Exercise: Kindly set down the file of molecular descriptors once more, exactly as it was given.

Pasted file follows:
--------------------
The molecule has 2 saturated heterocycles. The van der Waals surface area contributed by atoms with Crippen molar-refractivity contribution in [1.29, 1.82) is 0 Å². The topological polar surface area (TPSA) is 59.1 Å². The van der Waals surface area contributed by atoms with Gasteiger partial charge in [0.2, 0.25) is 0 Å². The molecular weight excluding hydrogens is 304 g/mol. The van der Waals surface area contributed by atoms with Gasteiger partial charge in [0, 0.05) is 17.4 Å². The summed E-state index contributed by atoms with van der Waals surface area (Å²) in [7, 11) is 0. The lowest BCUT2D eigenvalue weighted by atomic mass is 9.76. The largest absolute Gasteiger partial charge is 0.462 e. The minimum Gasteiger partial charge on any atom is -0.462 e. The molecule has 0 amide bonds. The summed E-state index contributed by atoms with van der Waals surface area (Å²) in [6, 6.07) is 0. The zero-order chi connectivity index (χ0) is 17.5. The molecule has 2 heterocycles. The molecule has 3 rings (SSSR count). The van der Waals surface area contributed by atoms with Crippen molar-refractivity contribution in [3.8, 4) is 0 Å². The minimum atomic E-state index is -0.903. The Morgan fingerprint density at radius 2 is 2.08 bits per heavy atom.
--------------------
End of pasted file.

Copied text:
The molecule has 2 saturated heterocycles. The van der Waals surface area contributed by atoms with Crippen molar-refractivity contribution in [1.29, 1.82) is 0 Å². The topological polar surface area (TPSA) is 59.1 Å². The van der Waals surface area contributed by atoms with Gasteiger partial charge in [0.2, 0.25) is 0 Å². The molecular weight excluding hydrogens is 304 g/mol. The van der Waals surface area contributed by atoms with Gasteiger partial charge in [0, 0.05) is 17.4 Å². The summed E-state index contributed by atoms with van der Waals surface area (Å²) in [7, 11) is 0. The lowest BCUT2D eigenvalue weighted by atomic mass is 9.76. The largest absolute Gasteiger partial charge is 0.462 e. The minimum Gasteiger partial charge on any atom is -0.462 e. The molecule has 0 amide bonds. The summed E-state index contributed by atoms with van der Waals surface area (Å²) in [6, 6.07) is 0. The zero-order chi connectivity index (χ0) is 17.5. The molecule has 2 heterocycles. The molecule has 3 rings (SSSR count). The van der Waals surface area contributed by atoms with Crippen molar-refractivity contribution in [3.8, 4) is 0 Å². The minimum atomic E-state index is -0.903. The Morgan fingerprint density at radius 2 is 2.08 bits per heavy atom.